(Tracy Cheatham)”I’m pretty stocked up now, but I’m trying to use it scarcely,” Vos said. “That way, I can give it to someone who is in need more than I am.”Vos said she’s been connecting with other parents on Facebook — exchanging ideas on how to combat the shortage by keeping one another informed on locations that have formula in stock.”It’s very disheartening. You walk in there — a lot of your cheaper formula is gone and a lot of your high-end, organic natural is on the shelf,” she added. “As far as your big cans or boxes, that’s gone.”SWITCHING BABY FORMULAS? HERE’S WHAT YOU NEED TO KNOWRecently, Vos has been trying to lend support to a mother of newborn twins. Vos and Cheatham (her mother-in-law) have been hunting for the woman’s baby formula brand in stores.
Landrie and Rollyn Vos, now 9 months old, are seen in a newborn photo taken in 2021 by photographer Talea Gaw.
(Reflections By Talea Photography)Cheatham told Fox News Digital that the woman uses food stamps and is part of WIC (the government-run Special Supplemental Nutrition Program for Women, Infants and Children ages 5 and under). “If they just can’t find it anywhere else, I’ll go out, ship it. It’s the least I can do to make sure these babies have formula.” “If someone is dependent on WIC, they have to walk in a store. That’s the only place where they can physically get [formula],” Cheatham said.”Unfortunately, like the young lady Cierra was trying to help, [parents on WIC] can’t go online and order the formula because [those outlets] don’t take WIC.”
Kentucky-based mom Cierra Vos said her mother-in-law, Tracy Cheatham (shown above) of Central Florida sends her baby formula at least once a month. “She’ll send me a box of four,” Vos said.
(Tracy Cheatham)Cheatham said she’s had luck ordering formula on Amazon, where it’s possible to sign up for alerts to learn when brands are in stock. She ended up sending the woman with newborn twins a package of formula similar to the brand her own twin grandchildren use, as that was the only option Cheatham found in stock.NYC PEDIATRICIAN SHARES WISE WAYS TO GET THROUGH TODAY’S BABY FORMULA SHORTAGESo far, Cheatham has not run into issues buying bulk packages through Amazon; both she and Vos said they’re thankful the twin babies will be weaned off formula soon.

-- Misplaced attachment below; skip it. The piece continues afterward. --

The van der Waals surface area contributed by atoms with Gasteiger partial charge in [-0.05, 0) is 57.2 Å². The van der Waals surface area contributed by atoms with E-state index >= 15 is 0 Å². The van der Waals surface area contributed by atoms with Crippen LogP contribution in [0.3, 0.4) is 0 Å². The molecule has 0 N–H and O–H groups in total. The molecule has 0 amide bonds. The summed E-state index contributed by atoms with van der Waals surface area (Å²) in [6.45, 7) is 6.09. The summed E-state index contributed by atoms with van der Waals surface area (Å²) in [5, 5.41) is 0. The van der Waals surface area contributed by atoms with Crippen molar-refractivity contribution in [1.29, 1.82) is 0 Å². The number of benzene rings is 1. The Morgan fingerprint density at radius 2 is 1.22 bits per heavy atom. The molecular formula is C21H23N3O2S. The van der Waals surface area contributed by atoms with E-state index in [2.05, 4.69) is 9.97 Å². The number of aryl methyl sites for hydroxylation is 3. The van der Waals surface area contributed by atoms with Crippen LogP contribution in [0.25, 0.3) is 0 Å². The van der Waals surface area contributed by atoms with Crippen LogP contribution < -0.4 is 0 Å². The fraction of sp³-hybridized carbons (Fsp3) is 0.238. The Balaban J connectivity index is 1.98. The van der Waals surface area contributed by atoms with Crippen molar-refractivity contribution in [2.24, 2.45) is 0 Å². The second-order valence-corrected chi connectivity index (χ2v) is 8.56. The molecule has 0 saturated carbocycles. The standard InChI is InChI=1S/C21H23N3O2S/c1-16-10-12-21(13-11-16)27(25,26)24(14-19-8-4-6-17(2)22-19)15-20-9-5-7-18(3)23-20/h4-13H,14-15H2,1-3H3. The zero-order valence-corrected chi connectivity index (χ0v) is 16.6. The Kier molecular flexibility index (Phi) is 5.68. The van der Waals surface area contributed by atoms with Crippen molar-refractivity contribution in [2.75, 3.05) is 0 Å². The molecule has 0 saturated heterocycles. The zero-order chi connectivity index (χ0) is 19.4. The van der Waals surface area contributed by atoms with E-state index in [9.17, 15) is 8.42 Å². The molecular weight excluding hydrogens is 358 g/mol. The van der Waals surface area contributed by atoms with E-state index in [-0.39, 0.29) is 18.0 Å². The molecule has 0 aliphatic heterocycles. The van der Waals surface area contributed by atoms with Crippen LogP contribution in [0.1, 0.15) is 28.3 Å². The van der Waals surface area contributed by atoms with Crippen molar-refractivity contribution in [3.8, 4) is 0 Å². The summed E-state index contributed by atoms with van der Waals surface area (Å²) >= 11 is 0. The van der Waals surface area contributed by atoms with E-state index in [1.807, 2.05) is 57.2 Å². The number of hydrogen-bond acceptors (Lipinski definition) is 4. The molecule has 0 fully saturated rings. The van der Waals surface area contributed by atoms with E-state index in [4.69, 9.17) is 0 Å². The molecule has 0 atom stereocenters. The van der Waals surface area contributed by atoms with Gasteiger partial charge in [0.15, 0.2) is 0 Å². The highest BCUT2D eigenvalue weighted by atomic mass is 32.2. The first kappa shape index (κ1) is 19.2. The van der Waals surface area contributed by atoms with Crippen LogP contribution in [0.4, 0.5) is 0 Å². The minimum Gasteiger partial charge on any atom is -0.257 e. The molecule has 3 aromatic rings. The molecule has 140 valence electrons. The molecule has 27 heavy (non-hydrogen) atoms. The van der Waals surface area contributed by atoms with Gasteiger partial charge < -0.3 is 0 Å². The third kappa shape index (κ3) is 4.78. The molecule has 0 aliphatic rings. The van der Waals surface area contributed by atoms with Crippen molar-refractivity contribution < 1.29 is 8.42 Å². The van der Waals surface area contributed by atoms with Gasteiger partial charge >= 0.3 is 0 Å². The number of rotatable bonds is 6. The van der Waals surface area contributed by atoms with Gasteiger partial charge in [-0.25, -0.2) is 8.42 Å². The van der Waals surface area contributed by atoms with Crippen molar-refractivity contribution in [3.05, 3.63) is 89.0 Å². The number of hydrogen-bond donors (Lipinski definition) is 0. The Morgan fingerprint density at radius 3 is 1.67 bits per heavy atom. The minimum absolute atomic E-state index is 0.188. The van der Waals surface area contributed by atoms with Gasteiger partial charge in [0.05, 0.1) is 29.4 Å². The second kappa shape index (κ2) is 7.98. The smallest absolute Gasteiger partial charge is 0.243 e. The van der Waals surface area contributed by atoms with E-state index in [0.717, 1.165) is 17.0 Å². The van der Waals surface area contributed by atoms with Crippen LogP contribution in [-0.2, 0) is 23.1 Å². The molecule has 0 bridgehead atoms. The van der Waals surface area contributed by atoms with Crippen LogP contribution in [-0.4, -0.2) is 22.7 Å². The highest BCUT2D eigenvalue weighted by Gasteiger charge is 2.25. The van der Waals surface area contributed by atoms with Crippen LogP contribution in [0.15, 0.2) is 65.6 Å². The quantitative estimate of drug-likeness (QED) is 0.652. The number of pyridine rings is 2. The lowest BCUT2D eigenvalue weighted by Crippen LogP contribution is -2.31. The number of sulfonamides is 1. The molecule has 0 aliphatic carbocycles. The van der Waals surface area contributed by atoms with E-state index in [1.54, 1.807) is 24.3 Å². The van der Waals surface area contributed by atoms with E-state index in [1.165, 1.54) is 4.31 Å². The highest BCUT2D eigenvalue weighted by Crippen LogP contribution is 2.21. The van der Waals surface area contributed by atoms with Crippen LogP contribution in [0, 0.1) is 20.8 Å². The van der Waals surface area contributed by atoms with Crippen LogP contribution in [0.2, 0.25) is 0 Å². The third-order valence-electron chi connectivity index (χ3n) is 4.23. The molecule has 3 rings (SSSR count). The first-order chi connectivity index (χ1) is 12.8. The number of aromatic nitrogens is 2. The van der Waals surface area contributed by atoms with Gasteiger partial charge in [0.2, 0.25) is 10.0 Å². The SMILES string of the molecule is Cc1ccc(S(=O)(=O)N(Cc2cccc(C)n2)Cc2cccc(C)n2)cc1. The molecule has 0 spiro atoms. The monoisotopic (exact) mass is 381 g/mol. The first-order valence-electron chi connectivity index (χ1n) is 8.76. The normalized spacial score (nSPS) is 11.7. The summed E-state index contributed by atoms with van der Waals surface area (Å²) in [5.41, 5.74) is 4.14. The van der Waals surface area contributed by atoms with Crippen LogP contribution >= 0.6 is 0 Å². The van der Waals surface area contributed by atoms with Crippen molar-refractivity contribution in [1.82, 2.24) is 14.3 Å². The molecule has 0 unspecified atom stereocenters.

Kentucky parents Dalton and Cierra Vos are shown in a photo snapped in 2021 as they hold their twins, Landrie and Rollyn, now 9 months old.
(Reflections By Talea Photography)”I already felt the obligation to send [my son and daughter-in-law] diapers or formula, but to have someone who doesn’t have the finances to be able to do that or someone who does not have the support system to be able to do that, I can see these mothers saying, ‘What do I do?’ I cannot imagine being a mother right now.”Cheatham said she will continue offering to help strangers amid the shortage.BABY FORMULA SHORTAGE SENDS TENNESSEE MOM INTO A PANIC: ‘I BROKE DOWN’”If they just can’t find it anywhere else, I’ll go out, ship it,” she added. “It’s the least I can do to make sure these babies have formula.”Vos echoed the words of her mother-in-law — offering help to other parents any way she can.
Cierra Vos of Union County, Kentucky, is encouraging parents to reach out to her on Facebook amid the baby formula shortage. Vos told Fox News Digital she’s been exchanging tips and sharing locations that have stocked shelves.
(Cierra Vos)”I hope they don’t go unfed,” she said of young children. “My heart hurts for that. Check with your pediatrician. Check with your milk banks. Breast milk is being donated every single day.”CLICK HERE TO GET THE FOX NEWS APPVos added, “Between my mother, my mother-in-law and my husband, we will do everything we can in our power to help find something because we know how that feels first hand.” Vos said she encourages Americans to “buy what they need” to in hopes of giving all parents better access to formula.

Mojtaba Sadira